The Old Print Shop

Keeping the Money Where it will do the Most Good.

  • ARTIST: Thomas Nast

  • PUBLISHER: Published in Harper's Weekly. October 11, 1873.

  • MEDIUM: Wood engraving,

    DATE: 1873.

  • EDITION SIZE: Image size 10 3/4 x 9 1/8" (274 x 233 mm) plus masthead.

  • DESCRIPTION: The Panic of 1873 had a devastating affect on Wall Street. Problems with the economy, including the failure of numerous railroad companies that had been heavily invested in, led to a financial crises. Many banking and investment firms closed or suspended services in September that year. Brokers and businessmen urged President Grant to increase the printing of greenbacks (paper money), while bankers urged him not to. Greenbacks would increase inflation, which would only help in the short term. Grant agreed with the bankers, who favored the gold standard. This cartoon suggests his decision was favored by the country at the time. Grant's methods would ease the Panic, but the worst had yet to come. The Long Depression (called the Great Depression until the 1930s) would follow on its coattails and remain until the end of the decade. <br><br> In this cartoon President Grant is depicted as a bulldog, guarding the United States Treasury. His leash is that of the law. Uncle Sam sits on the stoop, whittling a piece of wood, advising the Wall Street brokers not to provoke him. The reference to Caesar in the title plays on Grant's thoughts of running for a third term. At the time there were no laws regarding how many terms an individual could serve as president, but the concept caused an uproar and would later damaged the Republican party. The artist, Thomas Nast, would produce several cartoons regarding the matter in 1874, when the name calling became. <br><br> On the right is a broker holding a paper reading, "We want to borrow the U.S. Treasury reserve ($44,000,000) for the relief of the suffering of the 'Street.'" This refers to Wall Street's wish for a federal bailout. In the background is a building labeled "Wall Street gambling house." Above it flies a flag containing the dollar sign as an emblem. Trinity Church, in iconic building in the Wall Street area, stands beside it. A poster on the column above Grant reads, "Notice. You can violate the law, the banks may violate the law and will be sustained in doing so, but the President of the United States cannot violate the law. U.S. Grant." This references the bailout. In a meeting with Wall Street Grant asked the brokers to tell him which law allowed the president to use public money to assist them after their failed investments. They could not provide one, and insisted that given the potential disaster on the country, he should put law aside and assist them. He refused. A short article about the matter is printed on the back of this engraving.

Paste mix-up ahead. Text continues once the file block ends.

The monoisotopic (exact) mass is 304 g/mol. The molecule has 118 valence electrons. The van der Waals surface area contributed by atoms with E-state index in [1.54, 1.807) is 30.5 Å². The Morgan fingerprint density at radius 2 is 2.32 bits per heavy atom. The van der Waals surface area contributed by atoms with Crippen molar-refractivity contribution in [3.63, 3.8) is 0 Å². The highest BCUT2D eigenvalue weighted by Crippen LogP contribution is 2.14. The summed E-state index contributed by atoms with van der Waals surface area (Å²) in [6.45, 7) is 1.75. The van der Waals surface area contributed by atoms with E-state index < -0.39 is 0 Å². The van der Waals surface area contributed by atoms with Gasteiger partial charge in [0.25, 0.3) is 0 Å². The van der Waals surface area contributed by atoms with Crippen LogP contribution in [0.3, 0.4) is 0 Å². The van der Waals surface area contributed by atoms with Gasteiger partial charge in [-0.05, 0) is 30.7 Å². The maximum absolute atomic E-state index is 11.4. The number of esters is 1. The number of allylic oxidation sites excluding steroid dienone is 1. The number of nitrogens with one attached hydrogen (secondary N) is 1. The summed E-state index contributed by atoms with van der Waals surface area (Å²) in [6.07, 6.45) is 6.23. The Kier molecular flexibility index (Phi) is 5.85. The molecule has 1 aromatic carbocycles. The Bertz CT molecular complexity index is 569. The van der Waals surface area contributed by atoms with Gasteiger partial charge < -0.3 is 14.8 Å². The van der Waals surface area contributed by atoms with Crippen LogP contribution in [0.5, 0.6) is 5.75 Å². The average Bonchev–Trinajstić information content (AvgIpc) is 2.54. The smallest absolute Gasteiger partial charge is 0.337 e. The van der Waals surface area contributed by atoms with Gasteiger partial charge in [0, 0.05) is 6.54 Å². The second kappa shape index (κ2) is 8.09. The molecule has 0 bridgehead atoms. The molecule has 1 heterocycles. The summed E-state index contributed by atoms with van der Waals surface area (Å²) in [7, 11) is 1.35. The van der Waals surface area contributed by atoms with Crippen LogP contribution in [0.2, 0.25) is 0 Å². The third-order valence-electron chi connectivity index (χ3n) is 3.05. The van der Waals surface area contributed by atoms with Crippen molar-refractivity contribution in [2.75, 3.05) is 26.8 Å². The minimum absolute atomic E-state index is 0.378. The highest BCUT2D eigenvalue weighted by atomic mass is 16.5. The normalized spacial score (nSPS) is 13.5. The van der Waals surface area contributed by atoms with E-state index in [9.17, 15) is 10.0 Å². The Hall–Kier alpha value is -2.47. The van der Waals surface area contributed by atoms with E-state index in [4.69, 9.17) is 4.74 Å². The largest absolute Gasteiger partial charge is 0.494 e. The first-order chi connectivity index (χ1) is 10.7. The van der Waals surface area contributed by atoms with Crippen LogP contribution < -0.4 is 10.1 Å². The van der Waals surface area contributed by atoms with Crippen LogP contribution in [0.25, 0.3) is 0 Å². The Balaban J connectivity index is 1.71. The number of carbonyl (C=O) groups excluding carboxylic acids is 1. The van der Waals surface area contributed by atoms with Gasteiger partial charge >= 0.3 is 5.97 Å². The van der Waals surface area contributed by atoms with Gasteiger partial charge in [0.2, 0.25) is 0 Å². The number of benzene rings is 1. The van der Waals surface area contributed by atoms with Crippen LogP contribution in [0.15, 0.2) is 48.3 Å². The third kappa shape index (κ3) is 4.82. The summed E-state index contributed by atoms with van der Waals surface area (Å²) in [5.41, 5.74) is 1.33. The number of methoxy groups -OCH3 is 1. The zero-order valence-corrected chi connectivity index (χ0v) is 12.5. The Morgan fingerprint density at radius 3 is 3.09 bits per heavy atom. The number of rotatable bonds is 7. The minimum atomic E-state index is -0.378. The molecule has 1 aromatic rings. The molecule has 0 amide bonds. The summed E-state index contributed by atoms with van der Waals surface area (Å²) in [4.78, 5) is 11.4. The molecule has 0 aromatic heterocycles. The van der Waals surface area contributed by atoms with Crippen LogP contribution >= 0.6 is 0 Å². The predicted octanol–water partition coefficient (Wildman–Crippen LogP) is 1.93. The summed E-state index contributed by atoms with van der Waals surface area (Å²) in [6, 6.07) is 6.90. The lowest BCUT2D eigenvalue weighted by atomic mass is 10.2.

• CONDITION: Good condition.